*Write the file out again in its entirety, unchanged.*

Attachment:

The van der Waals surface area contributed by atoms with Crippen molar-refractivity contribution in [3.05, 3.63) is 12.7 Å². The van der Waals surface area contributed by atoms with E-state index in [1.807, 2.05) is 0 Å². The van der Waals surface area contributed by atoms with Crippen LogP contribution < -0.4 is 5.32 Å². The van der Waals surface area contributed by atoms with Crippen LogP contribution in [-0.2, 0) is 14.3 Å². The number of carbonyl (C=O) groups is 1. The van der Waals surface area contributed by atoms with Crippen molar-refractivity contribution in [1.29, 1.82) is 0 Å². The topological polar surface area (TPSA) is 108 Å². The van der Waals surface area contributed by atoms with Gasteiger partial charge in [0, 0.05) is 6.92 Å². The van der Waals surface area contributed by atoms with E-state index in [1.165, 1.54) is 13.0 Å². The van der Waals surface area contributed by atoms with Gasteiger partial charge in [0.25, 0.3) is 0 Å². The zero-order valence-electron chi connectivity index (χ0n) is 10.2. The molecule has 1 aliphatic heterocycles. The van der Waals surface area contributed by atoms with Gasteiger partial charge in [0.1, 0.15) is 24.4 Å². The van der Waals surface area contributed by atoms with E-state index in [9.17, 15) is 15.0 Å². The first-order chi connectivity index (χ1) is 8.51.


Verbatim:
The van der Waals surface area contributed by atoms with Crippen molar-refractivity contribution in [3.05, 3.63) is 12.7 Å². The van der Waals surface area contributed by atoms with E-state index in [1.807, 2.05) is 0 Å². The van der Waals surface area contributed by atoms with Crippen LogP contribution < -0.4 is 5.32 Å². The van der Waals surface area contributed by atoms with Crippen LogP contribution in [-0.2, 0) is 14.3 Å². The number of carbonyl (C=O) groups is 1. The van der Waals surface area contributed by atoms with Crippen molar-refractivity contribution in [1.29, 1.82) is 0 Å². The topological polar surface area (TPSA) is 108 Å². The van der Waals surface area contributed by atoms with Gasteiger partial charge in [0, 0.05) is 6.92 Å². The van der Waals surface area contributed by atoms with E-state index in [1.165, 1.54) is 13.0 Å². The van der Waals surface area contributed by atoms with Gasteiger partial charge in [0.25, 0.3) is 0 Å². The zero-order valence-electron chi connectivity index (χ0n) is 10.2. The molecule has 1 aliphatic heterocycles. The van der Waals surface area contributed by atoms with Gasteiger partial charge in [0.1, 0.15) is 24.4 Å². The van der Waals surface area contributed by atoms with E-state index in [9.17, 15) is 15.0 Å². The first-order chi connectivity index (χ1) is 8.51.